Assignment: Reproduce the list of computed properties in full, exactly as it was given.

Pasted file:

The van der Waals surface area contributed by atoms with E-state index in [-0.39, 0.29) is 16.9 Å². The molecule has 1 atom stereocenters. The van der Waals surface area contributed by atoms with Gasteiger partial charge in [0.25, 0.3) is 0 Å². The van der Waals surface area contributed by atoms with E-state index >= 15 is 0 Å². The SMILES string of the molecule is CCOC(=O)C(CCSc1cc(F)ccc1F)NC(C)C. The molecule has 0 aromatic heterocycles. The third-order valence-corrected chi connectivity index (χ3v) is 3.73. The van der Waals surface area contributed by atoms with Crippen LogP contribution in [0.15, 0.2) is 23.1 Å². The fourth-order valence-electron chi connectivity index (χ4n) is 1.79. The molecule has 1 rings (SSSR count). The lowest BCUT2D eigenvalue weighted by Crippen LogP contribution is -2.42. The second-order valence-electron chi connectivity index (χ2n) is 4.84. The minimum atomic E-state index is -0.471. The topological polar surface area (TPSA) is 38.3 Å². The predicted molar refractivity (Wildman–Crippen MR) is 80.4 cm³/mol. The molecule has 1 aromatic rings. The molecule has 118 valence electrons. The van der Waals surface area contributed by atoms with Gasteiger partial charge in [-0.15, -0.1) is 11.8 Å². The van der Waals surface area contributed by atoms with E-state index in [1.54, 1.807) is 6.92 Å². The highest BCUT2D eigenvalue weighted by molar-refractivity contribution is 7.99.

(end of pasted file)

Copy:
The van der Waals surface area contributed by atoms with E-state index in [-0.39, 0.29) is 16.9 Å². The molecule has 1 atom stereocenters. The van der Waals surface area contributed by atoms with Gasteiger partial charge in [0.25, 0.3) is 0 Å². The van der Waals surface area contributed by atoms with E-state index >= 15 is 0 Å². The SMILES string of the molecule is CCOC(=O)C(CCSc1cc(F)ccc1F)NC(C)C. The molecule has 0 aromatic heterocycles. The third-order valence-corrected chi connectivity index (χ3v) is 3.73. The van der Waals surface area contributed by atoms with Crippen LogP contribution in [0.15, 0.2) is 23.1 Å². The fourth-order valence-electron chi connectivity index (χ4n) is 1.79. The molecule has 1 rings (SSSR count). The lowest BCUT2D eigenvalue weighted by Crippen LogP contribution is -2.42. The second-order valence-electron chi connectivity index (χ2n) is 4.84. The minimum atomic E-state index is -0.471. The topological polar surface area (TPSA) is 38.3 Å². The predicted molar refractivity (Wildman–Crippen MR) is 80.4 cm³/mol. The molecule has 1 aromatic rings. The molecule has 118 valence electrons. The van der Waals surface area contributed by atoms with Gasteiger partial charge in [-0.15, -0.1) is 11.8 Å². The van der Waals surface area contributed by atoms with E-state index in [1.54, 1.807) is 6.92 Å². The highest BCUT2D eigenvalue weighted by molar-refractivity contribution is 7.99.